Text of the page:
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Legal recognition of coercive control

By Louise Taylor

Historically the legislature, police, and courts have regarded domestic abuse as an incident-specific violence-based problem. This resulted in some legal protection being afforded to abuse victims under the common law (assault and battery offences) and statute (Offences Against the Person Act 1861), but only where there existed objective evidence that a violent attack - usually resulting in injury - had occurred. This approach radically misunderstood the nature of much of the domestic abuse perpetrated against women by their male intimate partners.

Coercive control

For some time, those working with domestic abuse victims and perpetrators had recognised that the spectrum of behaviours involved in abuse does not fit neatly into the incident-specific violence-based model. Most notably, the work of forensic social worker, Evan Stark, highlighted that many female victims of domestic abuse find that the defining feature of their abusive relationship is the coercion and control exerted over them by their abuser, rather than the occasional violence which they suffer.

Stark views coercive control as a human right’s violation in which the abuser restricts the victim’s liberties through the use of low-level violence, intimidation, isolation and control. Examples of coercive control include isolating the victim from their family, restricting the victim’s access to finances, forcing the victim to take part in criminal offending, and monitoring the victim’s daily activities.

Fortified by the growing body of research supporting this expanded understanding of domestic abuse, groups such as Women’s Aid have successfully campaigned for legislative change to criminalise coercive and controlling behaviour in England and Wales. This resulted in the introduction of the controlling or coercive behaviour in an intimate or family relationship offence under s76 of the Serious Crime Act 2015.

S76 Serious Crime Act 2015

The s76 offence is committed when there is a personal connection between the defendant and the victim, and the defendant engages in repeated or continuous behaviour which is controlling or coercive and has a serious effect on the victim. In this context, ‘personally connected’ includes intimate partners, former intimate partners, and family members. The defendant’s behaviour will have had a ‘serious effect’ on the victim when it causes the victim to fear on at least two occasions that violence will be used against them, or it causes the victim serious alarm or distress which has a substantial adverse effect on the victim’s usual day-to-day activities.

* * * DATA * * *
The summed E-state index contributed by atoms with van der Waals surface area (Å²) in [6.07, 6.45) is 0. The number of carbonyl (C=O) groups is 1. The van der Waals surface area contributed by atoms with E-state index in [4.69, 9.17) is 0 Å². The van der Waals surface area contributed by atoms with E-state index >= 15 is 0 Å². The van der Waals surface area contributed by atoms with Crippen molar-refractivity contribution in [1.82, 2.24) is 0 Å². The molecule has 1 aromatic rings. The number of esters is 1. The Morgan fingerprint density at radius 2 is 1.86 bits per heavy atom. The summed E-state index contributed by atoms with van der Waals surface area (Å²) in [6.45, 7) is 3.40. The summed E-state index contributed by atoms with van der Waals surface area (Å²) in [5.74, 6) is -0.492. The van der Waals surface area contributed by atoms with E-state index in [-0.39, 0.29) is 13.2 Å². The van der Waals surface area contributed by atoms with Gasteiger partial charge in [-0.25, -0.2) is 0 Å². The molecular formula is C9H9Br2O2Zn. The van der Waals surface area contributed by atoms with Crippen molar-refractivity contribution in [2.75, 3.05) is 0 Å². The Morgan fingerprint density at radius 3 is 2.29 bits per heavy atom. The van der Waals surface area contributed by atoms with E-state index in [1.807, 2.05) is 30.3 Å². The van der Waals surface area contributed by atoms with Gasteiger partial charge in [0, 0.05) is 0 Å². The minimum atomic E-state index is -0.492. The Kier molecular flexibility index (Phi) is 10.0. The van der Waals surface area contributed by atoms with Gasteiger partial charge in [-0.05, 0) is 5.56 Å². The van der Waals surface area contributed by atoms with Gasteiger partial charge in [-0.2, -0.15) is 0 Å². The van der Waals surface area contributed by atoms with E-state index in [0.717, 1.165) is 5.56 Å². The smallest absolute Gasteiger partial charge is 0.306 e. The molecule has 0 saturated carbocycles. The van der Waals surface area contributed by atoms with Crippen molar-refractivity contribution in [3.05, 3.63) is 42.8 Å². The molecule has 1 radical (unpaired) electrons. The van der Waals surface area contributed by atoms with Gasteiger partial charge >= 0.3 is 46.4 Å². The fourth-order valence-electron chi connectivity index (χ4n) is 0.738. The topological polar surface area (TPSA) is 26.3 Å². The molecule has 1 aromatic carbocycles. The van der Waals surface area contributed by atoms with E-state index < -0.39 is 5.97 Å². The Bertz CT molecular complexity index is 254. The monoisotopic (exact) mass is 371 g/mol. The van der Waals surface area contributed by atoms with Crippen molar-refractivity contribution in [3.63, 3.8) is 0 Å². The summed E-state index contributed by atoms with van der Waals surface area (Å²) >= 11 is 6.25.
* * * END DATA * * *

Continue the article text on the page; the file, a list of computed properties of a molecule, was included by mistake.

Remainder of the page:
Benefits of the s76 offence

The introduction of the s76 offence has helped to shape society’s understanding of domestic abuse. It has also sent a clear message that controlling or coercive behaviour is unacceptable and can be dealt with severely. In fact, if found guilty on indictment the maximum sentence an abuser can receive is 5 years imprisonment.

The creation of the s76 offence has also helped to address the gap in the existing legal framework which overlooked the fact that domestic abuse is more often characterised by controlling and coercive behaviour as a course of conduct than it is by separate incidents of extreme violence.

Problems with s76 offence

Although the introduction of the s76 offence is a welcome addition to the criminal justice response to domestic abuse, its operationalisation has faced difficulties. Indeed, the Home Office review has acknowledged that police officers sometimes have difficulties recognising controlling or coercive behaviour and that this can lead to missed opportunities to record incidents of relevant offending.

The offence can also be evidentially difficult to establish, particularly in cases where the victim of the abuse withdraws their support for the prosecution. Even when cases do make it to the courtroom and the victim supports the prosecution, case attrition in this area is high because it is often difficult for the prosecution to prove the non-violent behaviours which are likely to lie at the heart of the defendant’s abusive conduct.